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Pushpin Computing
Responsive Environments Group


Dense sensing and actuation of the physical world requires the coordination and processing of a large amount of data. We believe any scalable solution must incorporate processing and data sharing at the level of the sensors and actuators themselves. Biological systems, such as skin and retina, evolved such abilities over long periods of time -- we must engineer these abilities into the systems we build, at first using system-specific heuristics but eventually forming a more general theory. Pushpin Computing is a first attempt at realizing such a system. It was inspired in large part by Bill Butera's Paintable Computing simulation work and the programming model presented therein.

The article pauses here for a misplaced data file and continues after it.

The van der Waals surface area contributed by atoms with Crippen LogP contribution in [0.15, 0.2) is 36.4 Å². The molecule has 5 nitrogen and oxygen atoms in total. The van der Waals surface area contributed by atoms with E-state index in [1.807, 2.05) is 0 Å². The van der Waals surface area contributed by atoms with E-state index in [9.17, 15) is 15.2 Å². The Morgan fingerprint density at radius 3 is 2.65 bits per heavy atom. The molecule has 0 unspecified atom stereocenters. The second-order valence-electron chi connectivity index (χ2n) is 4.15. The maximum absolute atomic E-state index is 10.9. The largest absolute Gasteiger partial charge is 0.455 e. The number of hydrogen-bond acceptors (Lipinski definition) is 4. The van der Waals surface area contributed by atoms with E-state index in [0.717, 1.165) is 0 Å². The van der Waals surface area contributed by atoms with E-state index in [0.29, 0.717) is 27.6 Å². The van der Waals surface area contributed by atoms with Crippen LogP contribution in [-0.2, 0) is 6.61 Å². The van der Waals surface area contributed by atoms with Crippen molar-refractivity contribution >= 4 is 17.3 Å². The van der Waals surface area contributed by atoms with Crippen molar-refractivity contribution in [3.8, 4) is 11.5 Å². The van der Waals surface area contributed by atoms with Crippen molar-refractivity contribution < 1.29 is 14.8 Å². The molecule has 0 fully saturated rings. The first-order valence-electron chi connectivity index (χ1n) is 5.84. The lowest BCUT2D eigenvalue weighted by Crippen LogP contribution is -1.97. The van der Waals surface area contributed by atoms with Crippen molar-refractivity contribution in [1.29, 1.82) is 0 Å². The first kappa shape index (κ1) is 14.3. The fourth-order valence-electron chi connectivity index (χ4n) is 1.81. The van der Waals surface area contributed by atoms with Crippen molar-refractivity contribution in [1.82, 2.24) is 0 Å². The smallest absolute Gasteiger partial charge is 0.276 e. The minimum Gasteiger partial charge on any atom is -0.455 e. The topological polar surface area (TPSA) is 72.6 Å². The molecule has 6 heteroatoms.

System Overview

Pushpin Computing is a hardware and software platform primarily used for experimenting with and prototyping algorithms for distributed sensor networks. The platform currently consists of approximately 100 nodes inhabiting a 1.25m x 1.25m substrate.


The Pushpin Computing project was started and is currently headed by the Responsive Environments Group at the MIT Media Lab. The project currently includes:

  • Faculty: Joe Paradiso
  • Graduate Students: Josh Lifton and Michael Broxton
  • Undergraduate Students: Daniel Benitez, Dan Taub, Yun Wu

Additionally, both Bill Butera and Deva Seetharam influenced the ideas used and directions taken by this project.

Recent Updates

  • 01-DEC-04 -- Using a localization system based on ultrasound time-of-flight measurements and lateration, we have acheived an average localization error of 4-cm. Click here for more details and a video.


Last Updated: 01-DEC-2004
MIT Media Laboratory